10. Excellent article in the Guardian on the insanity of the London's "luxury" apartment development. https://www.theguardian.com/business/2017/apr/04/the-property-billboards-that-reveal-the-truth-about-britains-luxury-housing-market We are all now familiar with the stories of apartment blocks being thrown up to sell to middle and far eastern investors and this analysis really digs through the issues. I think it is important to recognise that these are not properties that were being built to meet residential demand and that foreign investors just happen to be buying them, but rather, these are developments that are taking place purely to meet the demand of foreign money. The end use is neither here nor there - some will stay mothballed as an investment and to hide assets; some may actually get let out. But the root problem is that there is not the demand for this type of housing by Londoners - the demand is something different - a wall of foreign money that is demanding a piece of the London property market and that is what it will get. Development in London has been configured to meet this demand, not the needs of its residents. A good comparison would be the developments thrown up in regional cities to meet BTL demand pre-crisis. People wanted in, but there just weren't enough of the right type of property, so they got built. Who cared if there was not the demand from people to actually live in them. Naturally this drives yields to ever lower levels, but who cares about yields these days?
  11. "London house price growth is now so slow, it has fallen to 55th place in a ranking of the 150 global cities with the fastest house price growth." Which either means it's everywhere else's turn to go coco or we're possibly witnessing the crash (albeit in very slow motion).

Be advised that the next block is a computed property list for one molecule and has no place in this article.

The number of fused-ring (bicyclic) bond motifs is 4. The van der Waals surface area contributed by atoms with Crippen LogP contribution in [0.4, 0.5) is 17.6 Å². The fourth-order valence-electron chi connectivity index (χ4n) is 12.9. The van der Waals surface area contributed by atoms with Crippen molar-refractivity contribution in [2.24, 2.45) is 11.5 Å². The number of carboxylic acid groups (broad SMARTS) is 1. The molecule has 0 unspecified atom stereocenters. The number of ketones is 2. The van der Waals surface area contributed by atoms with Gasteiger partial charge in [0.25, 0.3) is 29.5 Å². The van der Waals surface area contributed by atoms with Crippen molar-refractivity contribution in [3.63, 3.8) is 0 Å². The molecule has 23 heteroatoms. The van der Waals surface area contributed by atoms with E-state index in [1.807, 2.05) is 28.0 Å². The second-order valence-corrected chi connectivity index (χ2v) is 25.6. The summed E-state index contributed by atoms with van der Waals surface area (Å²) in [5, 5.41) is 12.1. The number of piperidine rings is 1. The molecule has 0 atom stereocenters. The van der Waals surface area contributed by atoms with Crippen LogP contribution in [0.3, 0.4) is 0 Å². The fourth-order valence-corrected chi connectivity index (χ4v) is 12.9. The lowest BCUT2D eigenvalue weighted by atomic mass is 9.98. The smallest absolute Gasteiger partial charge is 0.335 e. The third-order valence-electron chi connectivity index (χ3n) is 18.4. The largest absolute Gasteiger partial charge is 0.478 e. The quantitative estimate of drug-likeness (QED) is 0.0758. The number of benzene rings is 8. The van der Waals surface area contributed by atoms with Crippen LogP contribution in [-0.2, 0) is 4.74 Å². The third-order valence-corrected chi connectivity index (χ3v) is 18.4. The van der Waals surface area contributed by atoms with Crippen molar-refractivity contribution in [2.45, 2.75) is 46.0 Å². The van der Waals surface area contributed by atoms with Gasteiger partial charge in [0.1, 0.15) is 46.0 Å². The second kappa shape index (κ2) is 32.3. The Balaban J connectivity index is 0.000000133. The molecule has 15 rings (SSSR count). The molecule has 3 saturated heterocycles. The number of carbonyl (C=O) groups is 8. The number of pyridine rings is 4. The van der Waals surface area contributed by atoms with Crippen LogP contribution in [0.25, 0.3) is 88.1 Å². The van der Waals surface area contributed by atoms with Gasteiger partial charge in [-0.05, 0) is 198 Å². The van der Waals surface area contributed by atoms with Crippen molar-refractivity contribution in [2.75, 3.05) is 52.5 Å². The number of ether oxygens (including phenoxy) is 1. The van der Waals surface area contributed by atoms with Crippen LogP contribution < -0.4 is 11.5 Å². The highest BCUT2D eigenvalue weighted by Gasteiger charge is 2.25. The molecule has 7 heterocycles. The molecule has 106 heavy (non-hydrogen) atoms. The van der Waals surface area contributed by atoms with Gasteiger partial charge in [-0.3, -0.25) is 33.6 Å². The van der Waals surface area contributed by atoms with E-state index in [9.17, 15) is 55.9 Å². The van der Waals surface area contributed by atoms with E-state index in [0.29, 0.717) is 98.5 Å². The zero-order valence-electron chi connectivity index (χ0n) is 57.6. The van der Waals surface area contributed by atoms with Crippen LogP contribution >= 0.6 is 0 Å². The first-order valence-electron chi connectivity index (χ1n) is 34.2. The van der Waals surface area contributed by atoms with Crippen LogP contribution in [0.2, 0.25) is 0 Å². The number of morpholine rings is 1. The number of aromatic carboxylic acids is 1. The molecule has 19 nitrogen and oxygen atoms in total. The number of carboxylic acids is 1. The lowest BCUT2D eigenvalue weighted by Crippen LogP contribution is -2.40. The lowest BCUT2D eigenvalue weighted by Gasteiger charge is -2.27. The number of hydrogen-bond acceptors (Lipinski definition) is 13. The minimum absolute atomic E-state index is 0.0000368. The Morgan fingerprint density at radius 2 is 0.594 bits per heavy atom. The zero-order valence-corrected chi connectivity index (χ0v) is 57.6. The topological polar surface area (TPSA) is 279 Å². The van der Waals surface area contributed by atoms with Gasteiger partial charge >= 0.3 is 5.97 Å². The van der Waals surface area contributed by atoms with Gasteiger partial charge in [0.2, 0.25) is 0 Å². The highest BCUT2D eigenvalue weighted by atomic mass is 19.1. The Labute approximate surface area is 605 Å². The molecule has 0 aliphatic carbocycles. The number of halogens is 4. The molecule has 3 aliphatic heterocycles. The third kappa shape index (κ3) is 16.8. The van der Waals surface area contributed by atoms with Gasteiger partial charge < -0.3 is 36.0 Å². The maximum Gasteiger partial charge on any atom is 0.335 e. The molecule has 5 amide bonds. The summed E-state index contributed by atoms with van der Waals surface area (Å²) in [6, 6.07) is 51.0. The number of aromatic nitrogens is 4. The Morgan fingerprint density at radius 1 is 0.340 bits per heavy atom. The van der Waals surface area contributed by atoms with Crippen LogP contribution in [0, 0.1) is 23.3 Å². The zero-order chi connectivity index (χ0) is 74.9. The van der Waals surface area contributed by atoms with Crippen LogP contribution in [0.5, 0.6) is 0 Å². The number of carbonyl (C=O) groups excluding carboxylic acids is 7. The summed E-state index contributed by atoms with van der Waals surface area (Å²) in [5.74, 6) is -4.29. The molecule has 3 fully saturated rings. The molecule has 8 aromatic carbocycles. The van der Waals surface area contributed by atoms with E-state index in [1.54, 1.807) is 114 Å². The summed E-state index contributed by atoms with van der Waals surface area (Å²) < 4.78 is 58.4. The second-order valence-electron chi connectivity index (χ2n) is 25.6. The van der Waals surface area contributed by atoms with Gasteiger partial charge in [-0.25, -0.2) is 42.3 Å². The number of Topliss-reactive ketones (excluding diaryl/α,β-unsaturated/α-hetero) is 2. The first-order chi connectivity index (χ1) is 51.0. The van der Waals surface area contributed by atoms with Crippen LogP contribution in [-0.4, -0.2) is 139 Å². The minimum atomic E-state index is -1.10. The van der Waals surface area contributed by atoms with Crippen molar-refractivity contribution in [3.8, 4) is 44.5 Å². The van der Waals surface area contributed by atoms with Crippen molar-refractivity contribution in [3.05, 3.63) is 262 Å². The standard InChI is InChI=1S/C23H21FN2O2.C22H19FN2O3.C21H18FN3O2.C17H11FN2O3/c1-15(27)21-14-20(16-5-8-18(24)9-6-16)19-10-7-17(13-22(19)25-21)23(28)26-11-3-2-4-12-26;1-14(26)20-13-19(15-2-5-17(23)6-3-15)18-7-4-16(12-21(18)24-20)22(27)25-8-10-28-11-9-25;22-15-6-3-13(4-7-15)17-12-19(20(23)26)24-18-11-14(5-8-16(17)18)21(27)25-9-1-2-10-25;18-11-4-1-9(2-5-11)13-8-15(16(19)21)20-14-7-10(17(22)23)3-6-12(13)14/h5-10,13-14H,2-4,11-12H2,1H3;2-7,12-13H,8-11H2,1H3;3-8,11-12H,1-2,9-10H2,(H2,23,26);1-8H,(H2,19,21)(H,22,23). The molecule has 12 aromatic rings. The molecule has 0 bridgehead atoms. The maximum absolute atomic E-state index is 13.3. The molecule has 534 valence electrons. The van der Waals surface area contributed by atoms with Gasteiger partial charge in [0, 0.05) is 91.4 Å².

12. Looks like the FT are not the only ones to this were on the edge of small corrections price corrections (10%). Hopefully, the actions match the words. I used to be a home owner in Ruislip and bought a home in 2005 for £205k I recently saw a house for sale on the same street for £650k. It was a shock to me how much a three-bedroom terraced house is going for in London, especially when the salaries have been stagnant or dropping in some cases. I almost feel that an elite is trying to remove those who grew up in an area, to make way for richer cliental from abroad. http://uk.businessinsider.com/times-survey-londons-property-bubble-will-finally-burst-in-2017-2016-12
  13. Posted this on the News blog, but as my submissions never seem to appear there, I thought I'd post it here too: https://www.theguardian.com/business/2016/oct/13/properties-seized-assets-corrupt-cash-crackdown-criminal-finances-bill-tax-haven We'll see how this pans out; but if it has any teeth at all, then it's yet another measure that will discourage foreign "investment" (cough). We've had a drip-drip-drip of legislation this year, all designed to discourage (in one way or another) the idea that property is simply an investment vehicle - and sooner or later, it has to bite. And while I'm ever the cynic, I increasingly feel that our new Prime Minister is one of those rare and elusive of creatures - someone with backbone and a belief in doing what's right, rather than what lines one's own pockets. We shall see, we shall see. Interesting times.
  14. Back onto house prices instead of politics or racism! List what you have seen and see if we can start a snowball rolling.....
  15. I should start the London hate thread
  16. Hi, one conundrum for you guys. London HAS or HAS NOT a property bubble ?. After reading articles from both sides for the last 2 years in the London property market, here two examples: Business Insider: These charts show how London's property bubble may burst at any moment http://www.businessinsider.com.au/hsbc-london-house-price-and-earnings-charts-2015-12 Absolutely the opposite ... Will UK Interest Rate Rises Crash House Prices? http://www.marketoracle.co.uk/Article51903.html This just seems unsustainable but with an increasing immigration, house shortage, help-to-buy scheme with governments borrowing a lot of money, its just doesn't really looks it can't stop. But none of us can´t afford to buy in the next 5 years with headlines saying that prices could soar 50% in the next 10 years. Thanks Roger